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Description EU FP7
Amount € 6,000,000 (EUR)
Funding ID 602152 
Organisation European Commission 
Sector Public
Country European Union (EU)
Start 10/2013 
End 09/2017
Description Psychiatry UoB 
Organisation University of Birmingham
Department School of Geography, Earth and Environmental Sciences
Country United Kingdom 
Sector Academic/University 
PI Contribution Initially we had no close links with the Psychiatry department at the university, but have now developed a close working relationship with Dr Upthegrove, a clinical senior lecturer there.
Collaborator Contribution Dr Upthegrove and I now share students and plan research projects collaboratively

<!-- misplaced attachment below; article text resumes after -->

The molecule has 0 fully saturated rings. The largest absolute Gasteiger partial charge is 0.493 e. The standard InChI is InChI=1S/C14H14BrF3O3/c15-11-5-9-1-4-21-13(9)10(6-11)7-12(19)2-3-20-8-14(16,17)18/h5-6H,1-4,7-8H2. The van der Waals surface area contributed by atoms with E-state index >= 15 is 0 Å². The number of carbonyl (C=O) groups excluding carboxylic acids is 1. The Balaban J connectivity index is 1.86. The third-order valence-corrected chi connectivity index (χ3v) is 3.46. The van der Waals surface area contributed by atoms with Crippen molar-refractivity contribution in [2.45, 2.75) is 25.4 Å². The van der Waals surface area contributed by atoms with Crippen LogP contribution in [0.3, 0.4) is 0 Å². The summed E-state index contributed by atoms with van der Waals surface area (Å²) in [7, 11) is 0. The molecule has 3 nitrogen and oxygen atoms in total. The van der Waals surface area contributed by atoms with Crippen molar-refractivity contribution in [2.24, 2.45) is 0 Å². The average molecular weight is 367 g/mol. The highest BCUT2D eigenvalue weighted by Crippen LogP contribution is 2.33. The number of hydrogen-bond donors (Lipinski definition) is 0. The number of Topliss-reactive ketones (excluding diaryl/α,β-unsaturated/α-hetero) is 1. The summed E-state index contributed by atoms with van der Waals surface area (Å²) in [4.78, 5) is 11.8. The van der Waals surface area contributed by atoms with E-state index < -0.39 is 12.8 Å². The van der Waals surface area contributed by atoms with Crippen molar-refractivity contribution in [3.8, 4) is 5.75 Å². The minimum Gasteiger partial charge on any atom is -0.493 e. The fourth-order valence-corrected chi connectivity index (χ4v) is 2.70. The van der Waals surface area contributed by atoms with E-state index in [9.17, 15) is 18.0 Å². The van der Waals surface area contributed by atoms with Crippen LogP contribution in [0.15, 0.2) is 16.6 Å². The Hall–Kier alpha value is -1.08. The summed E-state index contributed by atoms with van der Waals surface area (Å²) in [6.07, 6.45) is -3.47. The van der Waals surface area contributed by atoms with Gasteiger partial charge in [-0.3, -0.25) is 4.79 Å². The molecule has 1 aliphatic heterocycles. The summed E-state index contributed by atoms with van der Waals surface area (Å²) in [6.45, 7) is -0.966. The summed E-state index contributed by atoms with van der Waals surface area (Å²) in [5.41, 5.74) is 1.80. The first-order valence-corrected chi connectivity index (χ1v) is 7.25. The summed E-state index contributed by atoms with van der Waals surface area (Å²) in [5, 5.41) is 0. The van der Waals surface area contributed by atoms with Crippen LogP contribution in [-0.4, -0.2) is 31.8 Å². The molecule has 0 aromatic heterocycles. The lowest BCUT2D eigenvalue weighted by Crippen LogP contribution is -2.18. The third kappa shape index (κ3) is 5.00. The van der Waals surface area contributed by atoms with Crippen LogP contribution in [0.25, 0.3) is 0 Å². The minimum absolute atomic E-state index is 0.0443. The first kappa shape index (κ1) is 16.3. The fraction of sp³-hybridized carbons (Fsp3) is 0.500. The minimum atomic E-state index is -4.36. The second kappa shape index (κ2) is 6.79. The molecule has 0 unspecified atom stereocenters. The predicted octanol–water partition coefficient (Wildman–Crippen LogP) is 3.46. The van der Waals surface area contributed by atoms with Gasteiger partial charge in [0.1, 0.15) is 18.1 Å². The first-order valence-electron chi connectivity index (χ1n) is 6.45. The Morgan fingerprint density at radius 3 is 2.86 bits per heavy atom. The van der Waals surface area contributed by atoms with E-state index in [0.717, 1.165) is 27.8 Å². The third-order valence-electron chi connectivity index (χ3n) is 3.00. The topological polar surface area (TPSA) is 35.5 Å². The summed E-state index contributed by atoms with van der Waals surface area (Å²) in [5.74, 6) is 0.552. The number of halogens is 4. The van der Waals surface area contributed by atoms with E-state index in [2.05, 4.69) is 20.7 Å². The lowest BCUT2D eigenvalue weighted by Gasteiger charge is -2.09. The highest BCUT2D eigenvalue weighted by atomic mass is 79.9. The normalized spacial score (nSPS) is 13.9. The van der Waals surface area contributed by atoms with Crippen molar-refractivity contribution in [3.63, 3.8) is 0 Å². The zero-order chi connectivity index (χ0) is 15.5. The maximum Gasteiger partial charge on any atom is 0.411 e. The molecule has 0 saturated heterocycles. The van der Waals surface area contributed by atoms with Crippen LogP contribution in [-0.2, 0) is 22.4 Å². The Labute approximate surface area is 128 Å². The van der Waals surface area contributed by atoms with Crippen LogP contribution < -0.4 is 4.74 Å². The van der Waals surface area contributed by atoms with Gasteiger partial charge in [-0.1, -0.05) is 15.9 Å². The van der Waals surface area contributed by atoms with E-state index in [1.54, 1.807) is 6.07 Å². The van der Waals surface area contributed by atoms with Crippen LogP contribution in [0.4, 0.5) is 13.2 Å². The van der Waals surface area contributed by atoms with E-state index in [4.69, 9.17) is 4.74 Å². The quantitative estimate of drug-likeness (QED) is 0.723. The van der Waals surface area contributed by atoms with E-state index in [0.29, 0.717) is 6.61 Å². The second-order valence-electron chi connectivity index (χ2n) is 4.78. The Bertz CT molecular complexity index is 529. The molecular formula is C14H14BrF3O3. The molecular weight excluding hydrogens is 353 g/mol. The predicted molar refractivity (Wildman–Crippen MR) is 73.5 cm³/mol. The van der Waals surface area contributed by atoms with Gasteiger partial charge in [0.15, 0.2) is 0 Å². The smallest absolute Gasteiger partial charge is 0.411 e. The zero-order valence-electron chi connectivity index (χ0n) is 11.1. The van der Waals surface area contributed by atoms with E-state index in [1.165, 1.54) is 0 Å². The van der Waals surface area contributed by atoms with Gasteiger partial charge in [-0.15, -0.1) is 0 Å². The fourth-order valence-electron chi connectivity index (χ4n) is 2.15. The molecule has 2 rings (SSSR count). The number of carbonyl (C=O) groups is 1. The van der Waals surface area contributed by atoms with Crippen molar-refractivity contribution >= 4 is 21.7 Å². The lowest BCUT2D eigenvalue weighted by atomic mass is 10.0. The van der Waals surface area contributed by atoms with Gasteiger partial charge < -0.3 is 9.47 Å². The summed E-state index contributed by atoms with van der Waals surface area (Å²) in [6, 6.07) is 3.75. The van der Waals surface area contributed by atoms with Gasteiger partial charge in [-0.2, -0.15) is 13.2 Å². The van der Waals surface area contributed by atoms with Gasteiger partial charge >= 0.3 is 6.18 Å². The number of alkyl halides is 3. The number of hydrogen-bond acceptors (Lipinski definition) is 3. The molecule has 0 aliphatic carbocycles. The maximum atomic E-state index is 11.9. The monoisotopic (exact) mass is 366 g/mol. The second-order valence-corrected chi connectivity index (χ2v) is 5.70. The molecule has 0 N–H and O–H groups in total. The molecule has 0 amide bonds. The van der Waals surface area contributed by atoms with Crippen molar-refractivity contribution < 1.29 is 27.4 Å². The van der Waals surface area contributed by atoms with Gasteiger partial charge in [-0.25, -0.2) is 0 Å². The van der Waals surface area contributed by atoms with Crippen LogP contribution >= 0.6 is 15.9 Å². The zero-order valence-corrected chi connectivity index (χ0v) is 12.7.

Impact We have made further applications for funding to the MRC
Start Year 2014
Description Cafe Scientifique 
Form Of Engagement Activity A talk or presentation
Part Of Official Scheme? No
Geographic Reach Regional
Primary Audience Public/other audiences
Results and Impact This was a 30 minute talk as part of a week long public science festival in Birmingham.
Year(s) Of Engagement Activity 2016
Description InMindOfViolet 
Form Of Engagement Activity Participation in an activity, workshop or similar
Part Of Official Scheme? No
Geographic Reach Regional
Primary Audience Public/other audiences
Results and Impact I was invited to give a talk at a charitable event in London, where I spoke about youth mental health.
Year(s) Of Engagement Activity 2016
Description School visit (Pontesbury) 
Form Of Engagement Activity A talk or presentation
Part Of Official Scheme? No
Geographic Reach Local
Primary Audience Schools
Results and Impact I was the guest of honour at a STEM awards evening, where I spoke about youth mental health and scientific research as a career
Year(s) Of Engagement Activity 2015,2016